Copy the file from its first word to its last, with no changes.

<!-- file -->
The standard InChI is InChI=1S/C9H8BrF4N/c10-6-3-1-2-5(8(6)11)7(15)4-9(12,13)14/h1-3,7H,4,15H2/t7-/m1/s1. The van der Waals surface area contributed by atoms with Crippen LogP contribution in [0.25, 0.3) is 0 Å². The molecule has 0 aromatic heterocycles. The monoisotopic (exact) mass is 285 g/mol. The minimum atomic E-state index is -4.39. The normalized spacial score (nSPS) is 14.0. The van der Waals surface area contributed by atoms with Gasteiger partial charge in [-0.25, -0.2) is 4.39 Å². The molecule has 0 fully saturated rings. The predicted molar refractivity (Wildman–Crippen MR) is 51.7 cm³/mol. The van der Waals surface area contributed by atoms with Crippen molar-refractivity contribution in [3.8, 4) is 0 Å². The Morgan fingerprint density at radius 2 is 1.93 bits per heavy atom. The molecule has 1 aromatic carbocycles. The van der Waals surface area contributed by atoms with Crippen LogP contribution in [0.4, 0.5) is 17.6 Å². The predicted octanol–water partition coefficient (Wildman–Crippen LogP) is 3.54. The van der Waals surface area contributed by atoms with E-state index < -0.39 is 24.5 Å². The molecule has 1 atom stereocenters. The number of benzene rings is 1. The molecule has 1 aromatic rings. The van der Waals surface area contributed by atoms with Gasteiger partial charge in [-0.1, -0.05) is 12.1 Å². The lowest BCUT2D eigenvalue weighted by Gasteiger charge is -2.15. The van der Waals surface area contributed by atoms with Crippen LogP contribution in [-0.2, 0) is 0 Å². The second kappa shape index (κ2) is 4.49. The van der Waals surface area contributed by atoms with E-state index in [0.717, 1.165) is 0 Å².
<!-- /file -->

The standard InChI is InChI=1S/C9H8BrF4N/c10-6-3-1-2-5(8(6)11)7(15)4-9(12,13)14/h1-3,7H,4,15H2/t7-/m1/s1. The van der Waals surface area contributed by atoms with Crippen LogP contribution in [0.25, 0.3) is 0 Å². The molecule has 0 aromatic heterocycles. The monoisotopic (exact) mass is 285 g/mol. The minimum atomic E-state index is -4.39. The normalized spacial score (nSPS) is 14.0. The van der Waals surface area contributed by atoms with Gasteiger partial charge in [-0.25, -0.2) is 4.39 Å². The molecule has 0 fully saturated rings. The predicted molar refractivity (Wildman–Crippen MR) is 51.7 cm³/mol. The van der Waals surface area contributed by atoms with Crippen molar-refractivity contribution in [3.8, 4) is 0 Å². The Morgan fingerprint density at radius 2 is 1.93 bits per heavy atom. The molecule has 1 aromatic carbocycles. The van der Waals surface area contributed by atoms with Crippen LogP contribution in [0.4, 0.5) is 17.6 Å². The predicted octanol–water partition coefficient (Wildman–Crippen LogP) is 3.54. The van der Waals surface area contributed by atoms with E-state index < -0.39 is 24.5 Å². The molecule has 1 atom stereocenters. The number of benzene rings is 1. The molecule has 1 aromatic rings. The van der Waals surface area contributed by atoms with Gasteiger partial charge in [-0.1, -0.05) is 12.1 Å². The lowest BCUT2D eigenvalue weighted by Gasteiger charge is -2.15. The van der Waals surface area contributed by atoms with Crippen LogP contribution in [-0.2, 0) is 0 Å². The second kappa shape index (κ2) is 4.49. The van der Waals surface area contributed by atoms with E-state index in [0.717, 1.165) is 0 Å².